A Career in Health Care

A Career in Health Care

By Brandi Schlossberg
Nursing Schools Columnist

The business world may be unpredictable: The economy may go up and down. People's whims change on dime, and trends may follow suit just as fast.

The fundamental step for pursuing a health care career is an education in the health care specialty of your choice.

Career Education Options

The field of health care is a broad, and as you might imagine, there may be is a wide array of niches to fill. From doctors, nurses, and lab technicians to coding specialists, dental hygienists, and administrators, the choice is yours when it comes to choosing a specific career education.

Base your decision on your personal preferences, as well as the amount of time and money you may invest in your career education. In order to be a health-information technician, however, you may need an associate degree, which may be pursued at a community college or online via distance education.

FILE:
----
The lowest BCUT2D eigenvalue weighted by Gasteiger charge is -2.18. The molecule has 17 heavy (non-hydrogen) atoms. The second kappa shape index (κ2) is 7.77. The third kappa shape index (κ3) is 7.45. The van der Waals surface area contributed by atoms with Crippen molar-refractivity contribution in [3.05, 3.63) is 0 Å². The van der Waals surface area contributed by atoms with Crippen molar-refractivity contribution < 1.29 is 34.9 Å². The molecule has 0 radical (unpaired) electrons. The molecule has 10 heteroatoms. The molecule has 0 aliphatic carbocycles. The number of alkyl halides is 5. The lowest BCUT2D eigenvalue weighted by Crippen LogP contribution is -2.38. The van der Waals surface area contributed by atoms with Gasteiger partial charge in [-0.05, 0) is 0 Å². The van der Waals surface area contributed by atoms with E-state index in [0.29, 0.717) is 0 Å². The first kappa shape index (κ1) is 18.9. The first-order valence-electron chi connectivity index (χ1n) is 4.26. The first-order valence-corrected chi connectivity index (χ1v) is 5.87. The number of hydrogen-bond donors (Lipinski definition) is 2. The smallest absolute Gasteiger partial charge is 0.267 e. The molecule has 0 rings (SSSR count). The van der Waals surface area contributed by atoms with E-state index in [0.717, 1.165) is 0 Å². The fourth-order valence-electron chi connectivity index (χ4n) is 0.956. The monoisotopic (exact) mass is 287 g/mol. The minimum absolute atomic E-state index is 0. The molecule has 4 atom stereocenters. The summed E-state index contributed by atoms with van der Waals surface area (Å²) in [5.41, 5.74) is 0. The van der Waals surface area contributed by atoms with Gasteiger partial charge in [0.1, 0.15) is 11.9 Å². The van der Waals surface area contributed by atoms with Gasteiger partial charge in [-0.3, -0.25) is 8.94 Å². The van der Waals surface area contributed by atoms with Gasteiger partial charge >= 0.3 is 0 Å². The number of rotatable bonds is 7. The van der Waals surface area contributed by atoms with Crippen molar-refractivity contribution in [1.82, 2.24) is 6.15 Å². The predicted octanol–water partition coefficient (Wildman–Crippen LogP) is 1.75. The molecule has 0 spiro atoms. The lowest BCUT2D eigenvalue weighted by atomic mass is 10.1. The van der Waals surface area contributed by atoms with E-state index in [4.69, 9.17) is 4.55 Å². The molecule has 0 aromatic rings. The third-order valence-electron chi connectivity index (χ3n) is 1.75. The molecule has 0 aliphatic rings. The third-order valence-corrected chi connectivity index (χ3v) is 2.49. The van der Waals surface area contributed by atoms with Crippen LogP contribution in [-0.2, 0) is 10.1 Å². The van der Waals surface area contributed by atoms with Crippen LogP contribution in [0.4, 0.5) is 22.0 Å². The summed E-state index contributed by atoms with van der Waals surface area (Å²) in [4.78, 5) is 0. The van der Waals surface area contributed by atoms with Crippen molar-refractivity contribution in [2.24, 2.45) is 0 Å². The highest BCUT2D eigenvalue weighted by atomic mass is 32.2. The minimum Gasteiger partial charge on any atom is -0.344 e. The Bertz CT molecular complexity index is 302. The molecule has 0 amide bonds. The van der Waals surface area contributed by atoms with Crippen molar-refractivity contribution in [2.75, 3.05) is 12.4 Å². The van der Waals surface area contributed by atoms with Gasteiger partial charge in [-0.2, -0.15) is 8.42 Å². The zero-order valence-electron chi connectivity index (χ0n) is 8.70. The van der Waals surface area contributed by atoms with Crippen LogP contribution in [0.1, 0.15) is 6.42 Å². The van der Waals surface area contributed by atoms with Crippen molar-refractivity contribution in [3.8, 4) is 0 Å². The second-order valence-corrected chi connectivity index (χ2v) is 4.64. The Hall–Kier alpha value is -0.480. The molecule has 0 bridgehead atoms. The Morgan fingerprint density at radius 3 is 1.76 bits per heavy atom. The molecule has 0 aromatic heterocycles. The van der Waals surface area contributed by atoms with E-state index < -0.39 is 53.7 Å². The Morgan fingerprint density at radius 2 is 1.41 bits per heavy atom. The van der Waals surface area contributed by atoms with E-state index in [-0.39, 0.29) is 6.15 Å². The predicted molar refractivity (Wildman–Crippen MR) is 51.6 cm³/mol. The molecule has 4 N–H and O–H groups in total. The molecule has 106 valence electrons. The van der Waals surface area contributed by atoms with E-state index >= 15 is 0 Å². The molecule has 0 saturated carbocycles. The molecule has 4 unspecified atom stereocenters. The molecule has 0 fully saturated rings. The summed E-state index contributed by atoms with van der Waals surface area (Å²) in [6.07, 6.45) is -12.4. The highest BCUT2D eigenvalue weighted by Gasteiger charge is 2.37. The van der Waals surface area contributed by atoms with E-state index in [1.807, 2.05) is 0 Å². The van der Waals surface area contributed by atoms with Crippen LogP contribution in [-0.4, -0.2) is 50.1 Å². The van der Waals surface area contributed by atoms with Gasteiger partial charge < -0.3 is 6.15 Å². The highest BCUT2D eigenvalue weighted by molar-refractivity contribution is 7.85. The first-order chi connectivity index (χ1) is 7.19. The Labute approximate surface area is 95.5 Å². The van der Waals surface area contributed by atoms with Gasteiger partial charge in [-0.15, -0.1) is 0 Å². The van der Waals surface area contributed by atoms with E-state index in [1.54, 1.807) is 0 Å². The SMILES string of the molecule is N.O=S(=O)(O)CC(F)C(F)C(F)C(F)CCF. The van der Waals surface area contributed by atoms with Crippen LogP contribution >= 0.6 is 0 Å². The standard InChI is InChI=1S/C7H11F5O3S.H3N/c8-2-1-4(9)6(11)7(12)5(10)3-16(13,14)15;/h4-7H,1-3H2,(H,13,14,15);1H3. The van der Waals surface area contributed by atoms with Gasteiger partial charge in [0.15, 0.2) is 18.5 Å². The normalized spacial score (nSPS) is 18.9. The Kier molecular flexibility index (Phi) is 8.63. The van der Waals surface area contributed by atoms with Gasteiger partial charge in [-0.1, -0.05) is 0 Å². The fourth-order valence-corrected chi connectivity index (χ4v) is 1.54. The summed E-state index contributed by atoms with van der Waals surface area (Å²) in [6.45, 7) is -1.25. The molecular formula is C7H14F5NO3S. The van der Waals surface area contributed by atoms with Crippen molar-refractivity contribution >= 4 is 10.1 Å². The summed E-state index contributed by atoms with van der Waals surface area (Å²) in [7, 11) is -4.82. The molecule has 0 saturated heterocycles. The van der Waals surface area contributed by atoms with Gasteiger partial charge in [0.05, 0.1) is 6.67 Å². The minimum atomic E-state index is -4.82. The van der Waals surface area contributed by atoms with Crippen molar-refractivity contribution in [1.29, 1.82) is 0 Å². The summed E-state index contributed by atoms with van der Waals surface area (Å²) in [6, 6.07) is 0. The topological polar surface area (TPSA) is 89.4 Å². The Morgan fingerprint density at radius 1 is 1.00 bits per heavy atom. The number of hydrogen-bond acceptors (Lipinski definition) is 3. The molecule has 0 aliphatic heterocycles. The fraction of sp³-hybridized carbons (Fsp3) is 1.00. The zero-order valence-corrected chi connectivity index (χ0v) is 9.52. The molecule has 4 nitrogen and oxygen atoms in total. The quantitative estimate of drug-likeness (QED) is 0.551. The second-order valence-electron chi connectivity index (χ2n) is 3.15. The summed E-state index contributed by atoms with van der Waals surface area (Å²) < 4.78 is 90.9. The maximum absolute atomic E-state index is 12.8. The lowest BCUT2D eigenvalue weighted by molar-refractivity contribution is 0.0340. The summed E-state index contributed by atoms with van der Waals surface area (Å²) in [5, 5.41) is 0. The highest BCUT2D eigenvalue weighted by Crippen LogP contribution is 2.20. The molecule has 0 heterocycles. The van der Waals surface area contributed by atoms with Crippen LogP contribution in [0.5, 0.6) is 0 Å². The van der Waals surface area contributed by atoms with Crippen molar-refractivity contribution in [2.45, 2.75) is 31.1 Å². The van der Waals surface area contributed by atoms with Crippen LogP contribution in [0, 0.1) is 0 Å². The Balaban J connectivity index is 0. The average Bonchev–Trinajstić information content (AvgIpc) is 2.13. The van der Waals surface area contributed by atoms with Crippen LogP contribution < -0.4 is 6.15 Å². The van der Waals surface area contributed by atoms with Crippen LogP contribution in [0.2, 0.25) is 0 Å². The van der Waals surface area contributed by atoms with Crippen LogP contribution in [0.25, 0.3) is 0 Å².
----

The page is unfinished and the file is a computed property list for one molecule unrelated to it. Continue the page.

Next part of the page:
Going the Distance

Online degrees may allow you to study health care subjects you would study on a traditional campus, and pursue the education health care field.

Here are a few of the degrees and certifications you may pursue through distance education: master of health services administration, health care management, family herbalist, holistic nutrition, medical transcription, aromatherapy, forensic nursing, geriatric care management, and health unit coordinator.

About the Author

Brandi Schlossberg holds a bachelor's degree in journalism from the University of Missouri-Columbia. She writes for a variety of print and online publications.

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